Is the plan only for you or do you have family or friends included?

Do you plan to stay in place or do you plan to have an alternate site or sites in mind?

Do you have transportation and will it work to get you out?

Can you defend yourself?

Can you blend in?

What kind of disasters do you face in the area you live in? If it is California it could be earthquakes as well as the whole world coming to an end as we know it. It could be Hurricane like the Gulf Coast.

Most people in a panic will run. They just run and many times have no idea of where they are going or what to do when they get there. One of the things we saw in the Dallas area from Hurricane IKE was some people had planned ahead so much they had travel trailers set up with their kits and drove together up to RV parks they had called to establish a base till they could go home.

If you plan to leave you need maps and you can get many free from State you live in. In major Metro areas like NY or Chicago or LA or Dallas you need local maps too. Mark up you maps with highlighters showing alternate routes out of town from where you live and where you work. If you have people (Children) to pick up, how are you going to get them? Mark your map and attach contact information to them.

Use FEMA’s Contact sheets to work up your plan. I am not crazy about FEMA but they do have some good ideas like the contact cards. Use every resource you can.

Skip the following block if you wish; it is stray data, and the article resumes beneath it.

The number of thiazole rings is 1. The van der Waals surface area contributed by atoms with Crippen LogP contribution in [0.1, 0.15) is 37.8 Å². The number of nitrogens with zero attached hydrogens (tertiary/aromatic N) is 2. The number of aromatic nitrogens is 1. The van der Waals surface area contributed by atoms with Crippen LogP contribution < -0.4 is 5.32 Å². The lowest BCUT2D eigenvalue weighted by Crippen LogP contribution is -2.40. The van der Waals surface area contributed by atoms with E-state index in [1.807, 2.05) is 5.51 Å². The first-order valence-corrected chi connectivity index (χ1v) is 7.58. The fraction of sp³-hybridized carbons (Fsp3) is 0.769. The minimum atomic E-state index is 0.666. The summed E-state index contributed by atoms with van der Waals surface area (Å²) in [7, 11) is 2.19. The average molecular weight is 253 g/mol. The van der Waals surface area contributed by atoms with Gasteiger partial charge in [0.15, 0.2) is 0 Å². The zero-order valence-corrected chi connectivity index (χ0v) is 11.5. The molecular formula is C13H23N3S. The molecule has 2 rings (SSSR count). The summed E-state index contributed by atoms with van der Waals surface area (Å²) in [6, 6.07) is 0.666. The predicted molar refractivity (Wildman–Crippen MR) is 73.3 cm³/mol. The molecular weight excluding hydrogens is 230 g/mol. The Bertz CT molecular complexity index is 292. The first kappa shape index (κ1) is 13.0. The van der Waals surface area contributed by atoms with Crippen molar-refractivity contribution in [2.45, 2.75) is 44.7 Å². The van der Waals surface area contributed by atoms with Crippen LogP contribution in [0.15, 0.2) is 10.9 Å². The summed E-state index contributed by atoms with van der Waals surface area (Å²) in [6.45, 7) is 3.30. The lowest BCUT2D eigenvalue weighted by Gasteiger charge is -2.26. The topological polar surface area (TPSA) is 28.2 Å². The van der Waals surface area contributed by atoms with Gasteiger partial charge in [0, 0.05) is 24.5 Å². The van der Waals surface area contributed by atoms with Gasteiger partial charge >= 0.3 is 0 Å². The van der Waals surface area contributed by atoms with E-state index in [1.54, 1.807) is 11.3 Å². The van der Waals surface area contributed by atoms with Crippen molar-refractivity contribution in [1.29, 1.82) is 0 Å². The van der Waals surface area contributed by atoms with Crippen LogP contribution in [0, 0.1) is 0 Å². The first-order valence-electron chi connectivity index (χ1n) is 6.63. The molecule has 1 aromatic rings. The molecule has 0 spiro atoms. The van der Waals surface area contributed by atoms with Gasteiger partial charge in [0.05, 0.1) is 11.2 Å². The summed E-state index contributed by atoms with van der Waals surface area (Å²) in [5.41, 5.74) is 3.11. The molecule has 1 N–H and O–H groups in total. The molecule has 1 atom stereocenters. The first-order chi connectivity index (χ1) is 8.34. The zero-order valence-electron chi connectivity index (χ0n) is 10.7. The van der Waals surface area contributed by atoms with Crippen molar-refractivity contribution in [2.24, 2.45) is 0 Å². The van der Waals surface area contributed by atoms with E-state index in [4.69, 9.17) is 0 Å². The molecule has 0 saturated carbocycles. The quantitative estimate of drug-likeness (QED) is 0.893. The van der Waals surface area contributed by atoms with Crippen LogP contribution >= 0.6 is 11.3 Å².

In the first month build up your library of information. Put it in print form as well as on disk. Find books free online like Cresson Kearney’s work on Nuclear War Survival.

Food: buy what you eat. Remember that when you have food in your pantry you want to rotate out the oldest products so buy what you eat. Build up your 72 hour kit first. This is everything you and your family needs for the first three days. Food, Water, Shelter, clothes, Light, heat, cooking supplies, Radios, Communications, Maps, Protection, money or barter materials, tools (Includes multipurpose knives/tools) Transportation, for just a few.

Once you have the first 72 hours covered you have met a goal. It is just like going to school. You have points that you know you have reached a certain level and you have so much more to go. Have steps you can achieve. One of your biggest enemies is fear and frustration. When you reach goals it gives you hope. Set up plans with levels to work toward.

72 hour kit: Remember this is your first line kit. You will expand on this in the next steps. Don’t try to get too big too quick. This is the basics to start.

Food for three days. Can be canned food, freeze dried, whatever you eat. Main thing is make it simple to prepare.

Water for three days. Best way to go is to get containers and fill them from your tap. Two liter soda water bottles, 5 gallon containers from walmart, whatever works for you. Each person should have at least one gallon per day set aside. Later you can add water filters. Rotate water every three months.